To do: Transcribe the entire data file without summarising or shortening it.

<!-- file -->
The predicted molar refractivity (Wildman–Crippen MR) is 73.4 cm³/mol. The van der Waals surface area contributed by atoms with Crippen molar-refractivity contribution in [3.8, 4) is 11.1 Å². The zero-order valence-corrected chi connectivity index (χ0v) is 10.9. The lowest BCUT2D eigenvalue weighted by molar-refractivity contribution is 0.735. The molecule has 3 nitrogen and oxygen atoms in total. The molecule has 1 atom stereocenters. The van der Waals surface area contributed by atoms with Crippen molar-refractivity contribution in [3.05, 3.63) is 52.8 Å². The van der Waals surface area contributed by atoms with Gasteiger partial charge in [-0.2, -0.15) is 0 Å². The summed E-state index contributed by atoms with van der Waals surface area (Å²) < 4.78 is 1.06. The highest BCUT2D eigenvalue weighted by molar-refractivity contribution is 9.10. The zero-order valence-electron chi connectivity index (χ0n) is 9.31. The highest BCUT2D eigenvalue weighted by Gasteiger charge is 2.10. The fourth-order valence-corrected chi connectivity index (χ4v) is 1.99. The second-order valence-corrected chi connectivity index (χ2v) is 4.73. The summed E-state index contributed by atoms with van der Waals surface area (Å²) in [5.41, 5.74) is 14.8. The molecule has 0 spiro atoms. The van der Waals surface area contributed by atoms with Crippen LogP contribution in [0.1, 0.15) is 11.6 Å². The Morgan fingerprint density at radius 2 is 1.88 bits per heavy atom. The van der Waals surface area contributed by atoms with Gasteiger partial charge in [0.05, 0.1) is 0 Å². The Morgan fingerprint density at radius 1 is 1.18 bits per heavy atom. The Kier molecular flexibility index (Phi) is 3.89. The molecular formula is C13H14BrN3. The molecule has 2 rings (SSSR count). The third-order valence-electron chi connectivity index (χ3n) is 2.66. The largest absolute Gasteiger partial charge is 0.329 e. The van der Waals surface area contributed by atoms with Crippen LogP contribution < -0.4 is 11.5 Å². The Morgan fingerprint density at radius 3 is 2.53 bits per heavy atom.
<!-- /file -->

The predicted molar refractivity (Wildman–Crippen MR) is 73.4 cm³/mol. The van der Waals surface area contributed by atoms with Crippen molar-refractivity contribution in [3.8, 4) is 11.1 Å². The zero-order valence-corrected chi connectivity index (χ0v) is 10.9. The lowest BCUT2D eigenvalue weighted by molar-refractivity contribution is 0.735. The molecule has 3 nitrogen and oxygen atoms in total. The molecule has 1 atom stereocenters. The van der Waals surface area contributed by atoms with Crippen molar-refractivity contribution in [3.05, 3.63) is 52.8 Å². The van der Waals surface area contributed by atoms with Gasteiger partial charge in [-0.2, -0.15) is 0 Å². The summed E-state index contributed by atoms with van der Waals surface area (Å²) < 4.78 is 1.06. The highest BCUT2D eigenvalue weighted by molar-refractivity contribution is 9.10. The zero-order valence-electron chi connectivity index (χ0n) is 9.31. The highest BCUT2D eigenvalue weighted by Gasteiger charge is 2.10. The fourth-order valence-corrected chi connectivity index (χ4v) is 1.99. The second-order valence-corrected chi connectivity index (χ2v) is 4.73. The summed E-state index contributed by atoms with van der Waals surface area (Å²) in [5.41, 5.74) is 14.8. The molecule has 0 spiro atoms. The van der Waals surface area contributed by atoms with Crippen LogP contribution in [0.1, 0.15) is 11.6 Å². The Morgan fingerprint density at radius 2 is 1.88 bits per heavy atom. The van der Waals surface area contributed by atoms with Gasteiger partial charge in [0.05, 0.1) is 0 Å². The Morgan fingerprint density at radius 1 is 1.18 bits per heavy atom. The Kier molecular flexibility index (Phi) is 3.89. The molecular formula is C13H14BrN3. The molecule has 2 rings (SSSR count). The third-order valence-electron chi connectivity index (χ3n) is 2.66. The largest absolute Gasteiger partial charge is 0.329 e. The van der Waals surface area contributed by atoms with Crippen LogP contribution < -0.4 is 11.5 Å². The Morgan fingerprint density at radius 3 is 2.53 bits per heavy atom.